1. Do the groundwork

It may sound like a cliche, but preparing for a heritage lottery grant application is all about preparation, it’s not something that can be done on a whim. You wouldn’t run a marathon without training, so why would you try and write a grant application without doing the groundwork?

I always recommend to clients that they begin with a period of self-reflection by asking questions like “What kind of organisation are we?” and “Why now; why this; why us?” at the start of the pre-application stage. Answering these questions at the beginning of the process can bring real clarity of purpose to a project which will stand out in an application.

2. Know your brand and vision

Branding doesn’t just mean your logo or visual identity. Instead, it goes to the heart of your organisation, what do you stand for, and your visitor experience. So, if your organisation just monitors basic information such as visitor numbers, then you may want to take a period of time to start integrating a more robust model of evaluation.

Consider developing a strategic vision statement. This is a description of where your organisation needs to be at a key point in the future. Creating a vision statement can really help to paint a picture for funders of the difference the project will make. It doesn’t have to be long, but it does have to be clear. 

Changes to Heritage Lottery Funding

In 2017 HLF will have distributed £305m in grants to heritage projects across the UK, but next year the total will be £190m. This will see a 37 per cent drop in funding.

HLF will not fund new ‘major grants’ (Heritage Grants over £5m) in 2019, so there will be no application deadline in 2018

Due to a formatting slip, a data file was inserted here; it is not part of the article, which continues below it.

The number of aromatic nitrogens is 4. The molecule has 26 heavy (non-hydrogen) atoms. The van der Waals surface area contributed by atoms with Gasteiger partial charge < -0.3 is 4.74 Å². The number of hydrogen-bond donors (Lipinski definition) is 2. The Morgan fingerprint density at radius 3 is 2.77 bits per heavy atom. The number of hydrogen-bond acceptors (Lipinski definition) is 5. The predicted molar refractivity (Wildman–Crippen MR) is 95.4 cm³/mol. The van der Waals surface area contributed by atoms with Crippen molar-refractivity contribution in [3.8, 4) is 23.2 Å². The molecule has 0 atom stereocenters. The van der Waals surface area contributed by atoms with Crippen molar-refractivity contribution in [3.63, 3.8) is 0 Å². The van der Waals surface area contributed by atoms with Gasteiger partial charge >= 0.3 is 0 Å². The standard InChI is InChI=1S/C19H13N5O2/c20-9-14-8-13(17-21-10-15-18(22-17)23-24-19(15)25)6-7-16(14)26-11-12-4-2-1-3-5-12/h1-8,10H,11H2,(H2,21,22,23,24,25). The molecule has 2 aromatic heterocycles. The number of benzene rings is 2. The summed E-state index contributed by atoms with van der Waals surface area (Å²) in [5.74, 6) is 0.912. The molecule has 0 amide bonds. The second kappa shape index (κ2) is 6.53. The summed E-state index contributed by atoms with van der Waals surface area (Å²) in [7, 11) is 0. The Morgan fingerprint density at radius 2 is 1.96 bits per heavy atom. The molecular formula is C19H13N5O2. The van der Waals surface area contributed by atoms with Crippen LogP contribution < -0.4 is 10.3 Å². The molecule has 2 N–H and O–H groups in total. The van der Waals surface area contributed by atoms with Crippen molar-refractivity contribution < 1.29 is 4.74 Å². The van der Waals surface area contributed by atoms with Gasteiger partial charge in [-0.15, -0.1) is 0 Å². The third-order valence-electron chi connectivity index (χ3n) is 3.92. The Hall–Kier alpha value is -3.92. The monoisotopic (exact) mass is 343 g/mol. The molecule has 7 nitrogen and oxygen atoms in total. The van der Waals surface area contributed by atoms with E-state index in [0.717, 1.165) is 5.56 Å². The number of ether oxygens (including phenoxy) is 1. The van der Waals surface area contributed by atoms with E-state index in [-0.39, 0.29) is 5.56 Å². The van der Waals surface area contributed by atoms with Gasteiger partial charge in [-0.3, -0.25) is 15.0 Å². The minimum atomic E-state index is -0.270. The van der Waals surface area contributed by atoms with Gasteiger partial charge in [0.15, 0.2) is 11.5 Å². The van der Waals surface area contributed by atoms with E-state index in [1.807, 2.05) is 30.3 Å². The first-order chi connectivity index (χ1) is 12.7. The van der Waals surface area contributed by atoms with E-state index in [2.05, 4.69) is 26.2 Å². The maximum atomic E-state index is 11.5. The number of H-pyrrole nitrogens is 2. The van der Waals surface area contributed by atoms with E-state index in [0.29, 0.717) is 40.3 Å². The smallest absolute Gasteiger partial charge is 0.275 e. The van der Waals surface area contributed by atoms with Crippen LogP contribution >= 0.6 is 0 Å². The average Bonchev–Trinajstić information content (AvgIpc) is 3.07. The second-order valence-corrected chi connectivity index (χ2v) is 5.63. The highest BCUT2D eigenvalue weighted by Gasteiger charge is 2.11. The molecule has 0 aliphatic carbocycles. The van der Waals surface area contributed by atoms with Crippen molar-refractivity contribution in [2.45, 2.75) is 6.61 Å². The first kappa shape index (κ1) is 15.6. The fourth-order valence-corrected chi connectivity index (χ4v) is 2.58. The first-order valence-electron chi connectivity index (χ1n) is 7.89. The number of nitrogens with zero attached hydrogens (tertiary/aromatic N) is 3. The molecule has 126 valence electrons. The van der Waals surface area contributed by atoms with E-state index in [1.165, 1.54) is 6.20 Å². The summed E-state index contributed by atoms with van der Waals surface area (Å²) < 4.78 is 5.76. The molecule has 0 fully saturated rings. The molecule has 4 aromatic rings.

The reasons for this, say HLF, are: “A range of factors influence our plans, including a reduction in National Lottery receipts [ticket sales] after some historically high years, and following a planned period of reducing our reserves, by awarding more in grants than we received in income.”

Deadlines for other grants:

  • Heritage Grants (up to £5m) and Heritage Enterprise
    16 August 2018
  • Resilient Heritage (£100,000-£250,000)
    27 September 2018
  • Resilient Heritage (up to £100,000), Sharing Heritage, Our Heritage, First World War: then and now and Young Roots
    18 January 2019

3. Think beyond funding

When undertaking a major project, look beyond the immediate financial need for your capital works. Consider how your heritage project can generate an income for the future. Be ambitious, look at possibilities beyond catering and retail, and think about unique and innovative activities that can help the organisation be more financially sustainable. Remember that grant funding alone is not sustainable. The most sustainable model of income generation is engaged audiences.